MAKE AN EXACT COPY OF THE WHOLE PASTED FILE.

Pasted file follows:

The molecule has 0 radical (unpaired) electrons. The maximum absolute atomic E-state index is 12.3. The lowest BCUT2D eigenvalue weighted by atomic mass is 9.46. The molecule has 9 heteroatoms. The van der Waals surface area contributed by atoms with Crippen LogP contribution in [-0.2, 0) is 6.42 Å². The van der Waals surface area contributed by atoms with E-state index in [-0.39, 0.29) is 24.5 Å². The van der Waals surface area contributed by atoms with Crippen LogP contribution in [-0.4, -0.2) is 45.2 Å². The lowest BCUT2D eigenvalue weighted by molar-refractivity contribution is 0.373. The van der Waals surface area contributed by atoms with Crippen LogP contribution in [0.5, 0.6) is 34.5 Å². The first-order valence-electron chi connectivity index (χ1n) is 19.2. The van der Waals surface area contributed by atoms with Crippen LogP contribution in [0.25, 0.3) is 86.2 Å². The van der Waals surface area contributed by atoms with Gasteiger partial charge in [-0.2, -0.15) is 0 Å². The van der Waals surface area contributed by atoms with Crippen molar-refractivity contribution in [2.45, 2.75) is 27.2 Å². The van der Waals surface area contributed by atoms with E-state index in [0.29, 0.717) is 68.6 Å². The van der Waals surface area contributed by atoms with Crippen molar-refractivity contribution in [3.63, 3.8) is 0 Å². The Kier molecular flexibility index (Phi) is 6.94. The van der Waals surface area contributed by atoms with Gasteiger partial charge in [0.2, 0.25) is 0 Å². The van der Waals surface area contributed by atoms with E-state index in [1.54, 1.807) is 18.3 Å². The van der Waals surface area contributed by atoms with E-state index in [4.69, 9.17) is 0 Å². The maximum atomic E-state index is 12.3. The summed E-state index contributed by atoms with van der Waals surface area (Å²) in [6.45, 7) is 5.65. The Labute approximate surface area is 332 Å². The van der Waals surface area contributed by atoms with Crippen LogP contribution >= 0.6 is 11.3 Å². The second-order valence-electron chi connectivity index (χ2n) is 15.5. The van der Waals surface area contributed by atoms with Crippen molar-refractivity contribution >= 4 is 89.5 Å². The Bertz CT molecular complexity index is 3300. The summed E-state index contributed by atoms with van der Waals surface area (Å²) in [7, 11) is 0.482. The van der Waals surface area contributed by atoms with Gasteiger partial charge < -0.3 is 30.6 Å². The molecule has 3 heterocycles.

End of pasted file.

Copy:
The molecule has 0 radical (unpaired) electrons. The maximum absolute atomic E-state index is 12.3. The lowest BCUT2D eigenvalue weighted by atomic mass is 9.46. The molecule has 9 heteroatoms. The van der Waals surface area contributed by atoms with Crippen LogP contribution in [-0.2, 0) is 6.42 Å². The van der Waals surface area contributed by atoms with E-state index in [-0.39, 0.29) is 24.5 Å². The van der Waals surface area contributed by atoms with Crippen LogP contribution in [-0.4, -0.2) is 45.2 Å². The lowest BCUT2D eigenvalue weighted by molar-refractivity contribution is 0.373. The van der Waals surface area contributed by atoms with Crippen LogP contribution in [0.5, 0.6) is 34.5 Å². The first-order valence-electron chi connectivity index (χ1n) is 19.2. The van der Waals surface area contributed by atoms with Crippen LogP contribution in [0.25, 0.3) is 86.2 Å². The van der Waals surface area contributed by atoms with Gasteiger partial charge in [-0.2, -0.15) is 0 Å². The van der Waals surface area contributed by atoms with Crippen molar-refractivity contribution in [2.45, 2.75) is 27.2 Å². The van der Waals surface area contributed by atoms with E-state index in [0.29, 0.717) is 68.6 Å². The van der Waals surface area contributed by atoms with Crippen molar-refractivity contribution in [3.63, 3.8) is 0 Å². The Kier molecular flexibility index (Phi) is 6.94. The van der Waals surface area contributed by atoms with Gasteiger partial charge in [0.2, 0.25) is 0 Å². The van der Waals surface area contributed by atoms with E-state index in [1.54, 1.807) is 18.3 Å². The van der Waals surface area contributed by atoms with E-state index in [4.69, 9.17) is 0 Å². The maximum atomic E-state index is 12.3. The summed E-state index contributed by atoms with van der Waals surface area (Å²) in [6.45, 7) is 5.65. The Labute approximate surface area is 332 Å². The van der Waals surface area contributed by atoms with Crippen LogP contribution >= 0.6 is 11.3 Å². The second-order valence-electron chi connectivity index (χ2n) is 15.5. The van der Waals surface area contributed by atoms with Crippen molar-refractivity contribution >= 4 is 89.5 Å². The Bertz CT molecular complexity index is 3300. The summed E-state index contributed by atoms with van der Waals surface area (Å²) in [7, 11) is 0.482. The van der Waals surface area contributed by atoms with Gasteiger partial charge < -0.3 is 30.6 Å². The molecule has 3 heterocycles.